Last year I started thinking about the idea of the —defined as an endeavor that you work on long term, incrementally, and like the research method it’s named after, doesn’t really pay off until significant time and resources have been invested—so, way into the future.
I started thinking about this as an antidote to the kind of “projects” I’ve been doing lately—blog posts that take at most three to four days to pull together, artworks that can go from a blank page in my sketchbook to an edited image on Instagram in an hour. Projects that I want to share—and get immediate feedback on (usually in the form of views and likes)—as soon as I finish. Projects that keep my feed fresh and updated. Projects that sometimes feel a little divorced from the true joy and quiet solace of creating itself.
I began thinking back to pre-college days, the dozen or so years when I would spend large chunks of hours at weekend art classes. I remember, as a kid, having a reputation for not showing anyone my work until it was totally, totally done.
These days I’m still the same way, I think. But because the desire to share the finished result with the world often seems to overpower anything else, I’m finishing projects quicker. And to finish projects quicker, I’m choosing quick projects.
Can I still work on a painting for eight weeks in a row? Can I still work on it for eight weeks without sharing it anywhere? Not even a #workinprogress shot on Instagram Stories? The shareaholic me of today—enabled by the abundance of social platforms and features—can’t seem to fathom that anymore.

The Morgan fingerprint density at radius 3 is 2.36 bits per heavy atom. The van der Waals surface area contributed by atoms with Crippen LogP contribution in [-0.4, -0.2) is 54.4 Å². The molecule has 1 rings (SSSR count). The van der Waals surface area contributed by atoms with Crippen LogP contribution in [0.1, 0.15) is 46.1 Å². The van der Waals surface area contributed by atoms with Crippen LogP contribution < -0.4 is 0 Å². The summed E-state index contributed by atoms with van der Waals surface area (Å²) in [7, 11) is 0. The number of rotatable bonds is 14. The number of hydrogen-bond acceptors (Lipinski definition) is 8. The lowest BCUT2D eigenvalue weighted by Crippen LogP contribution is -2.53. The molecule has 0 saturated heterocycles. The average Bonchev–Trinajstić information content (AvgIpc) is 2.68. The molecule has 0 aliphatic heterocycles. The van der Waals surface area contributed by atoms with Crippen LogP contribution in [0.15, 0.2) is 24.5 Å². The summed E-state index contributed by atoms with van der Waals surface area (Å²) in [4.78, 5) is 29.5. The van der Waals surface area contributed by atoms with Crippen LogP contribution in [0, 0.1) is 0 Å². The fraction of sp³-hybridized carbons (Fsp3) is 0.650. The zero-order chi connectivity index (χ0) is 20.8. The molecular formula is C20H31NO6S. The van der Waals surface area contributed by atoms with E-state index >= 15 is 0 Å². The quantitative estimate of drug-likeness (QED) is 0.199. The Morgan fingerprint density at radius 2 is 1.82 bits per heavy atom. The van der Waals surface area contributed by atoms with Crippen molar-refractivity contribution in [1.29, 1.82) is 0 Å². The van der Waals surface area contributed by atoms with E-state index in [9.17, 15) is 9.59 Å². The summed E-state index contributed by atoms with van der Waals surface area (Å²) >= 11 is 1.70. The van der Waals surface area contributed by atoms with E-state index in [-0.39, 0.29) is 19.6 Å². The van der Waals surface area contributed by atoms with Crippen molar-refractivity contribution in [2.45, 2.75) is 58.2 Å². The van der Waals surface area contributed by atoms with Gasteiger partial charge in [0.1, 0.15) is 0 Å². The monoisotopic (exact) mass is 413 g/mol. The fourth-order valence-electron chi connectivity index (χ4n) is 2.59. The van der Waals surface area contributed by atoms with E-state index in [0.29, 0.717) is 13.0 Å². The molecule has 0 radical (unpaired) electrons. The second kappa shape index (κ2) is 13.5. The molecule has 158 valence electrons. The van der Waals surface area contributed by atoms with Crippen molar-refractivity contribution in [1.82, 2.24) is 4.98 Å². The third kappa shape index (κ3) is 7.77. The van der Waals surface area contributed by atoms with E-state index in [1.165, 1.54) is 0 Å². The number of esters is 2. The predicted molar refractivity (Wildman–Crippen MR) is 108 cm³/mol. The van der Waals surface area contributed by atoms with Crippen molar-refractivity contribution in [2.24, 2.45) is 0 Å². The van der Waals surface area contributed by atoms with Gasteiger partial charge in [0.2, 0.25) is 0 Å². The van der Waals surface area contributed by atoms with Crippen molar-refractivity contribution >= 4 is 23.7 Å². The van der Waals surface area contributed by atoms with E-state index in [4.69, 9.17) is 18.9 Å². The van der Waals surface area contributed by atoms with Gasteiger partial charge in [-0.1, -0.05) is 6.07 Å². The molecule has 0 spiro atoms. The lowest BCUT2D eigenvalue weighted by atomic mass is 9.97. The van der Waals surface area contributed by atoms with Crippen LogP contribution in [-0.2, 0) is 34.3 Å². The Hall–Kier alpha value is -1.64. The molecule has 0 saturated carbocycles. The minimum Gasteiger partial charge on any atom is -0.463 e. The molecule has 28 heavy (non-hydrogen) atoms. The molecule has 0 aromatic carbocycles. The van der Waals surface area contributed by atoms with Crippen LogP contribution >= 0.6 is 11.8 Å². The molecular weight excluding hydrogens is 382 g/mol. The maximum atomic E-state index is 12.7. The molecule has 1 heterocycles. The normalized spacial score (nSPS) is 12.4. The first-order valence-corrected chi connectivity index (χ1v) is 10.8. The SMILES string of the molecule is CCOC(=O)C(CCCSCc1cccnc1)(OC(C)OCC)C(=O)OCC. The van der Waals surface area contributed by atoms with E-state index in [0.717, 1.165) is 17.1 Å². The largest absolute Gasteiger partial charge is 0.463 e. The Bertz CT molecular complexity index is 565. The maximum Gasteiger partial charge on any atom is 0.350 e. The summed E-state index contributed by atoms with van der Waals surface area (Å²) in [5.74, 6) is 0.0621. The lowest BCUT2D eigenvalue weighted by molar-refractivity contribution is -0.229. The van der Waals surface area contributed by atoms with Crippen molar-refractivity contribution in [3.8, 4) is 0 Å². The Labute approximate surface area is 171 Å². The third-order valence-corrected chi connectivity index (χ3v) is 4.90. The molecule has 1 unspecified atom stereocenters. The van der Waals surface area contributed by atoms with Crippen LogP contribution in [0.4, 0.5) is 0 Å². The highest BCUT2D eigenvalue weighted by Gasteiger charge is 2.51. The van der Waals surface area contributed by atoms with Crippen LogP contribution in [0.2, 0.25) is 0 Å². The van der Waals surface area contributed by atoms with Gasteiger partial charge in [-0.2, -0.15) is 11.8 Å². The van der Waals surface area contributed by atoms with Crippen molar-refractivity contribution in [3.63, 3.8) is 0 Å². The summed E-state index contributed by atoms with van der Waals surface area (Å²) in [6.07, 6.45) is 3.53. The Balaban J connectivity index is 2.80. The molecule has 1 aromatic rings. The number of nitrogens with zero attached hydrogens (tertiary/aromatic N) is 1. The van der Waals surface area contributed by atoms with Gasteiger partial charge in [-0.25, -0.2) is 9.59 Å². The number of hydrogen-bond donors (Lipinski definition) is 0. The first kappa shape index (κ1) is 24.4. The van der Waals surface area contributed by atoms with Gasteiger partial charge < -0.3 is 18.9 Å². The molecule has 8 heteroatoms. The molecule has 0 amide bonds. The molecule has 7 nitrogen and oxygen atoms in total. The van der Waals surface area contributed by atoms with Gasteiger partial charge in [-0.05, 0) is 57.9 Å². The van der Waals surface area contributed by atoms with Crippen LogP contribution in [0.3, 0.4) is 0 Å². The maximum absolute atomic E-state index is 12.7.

But then a “longitudinal project” fell into my lap. Something that’s broadly expected to take a long time and where the final result—including a necessary element of surprise—is everything.
Years later, I may look back at now and think—actually I’m already beginning to think it—is this how God works?
Well, isn’t it?
I’ve been searching for a “longitudinal project” all this time, had no idea what it would or should be, and then all of a sudden, He drops one on me—the perfect one, because there’s no backing out of it.
Wedding planning has been challenging. It’s been challenging for all the usual reasons—chaos of logistics, endless decisions, budget wrangling. But concerning everything I’ve been talking about so far, it’s also challenging because I feel like I’ve been doing so much work (and it’s draining my will to do any leisurely blogging, art, or language study) but I have nothing to show for it, not yet anyway. I’m just chipping away at this thing, hoping it turns out well, but won’t ultimately know until the day comes. Until it’s all over.
I’m not the sole artist this time, though. And I’m grateful to have Jason to share these behind-the-scenes months with—and beyond.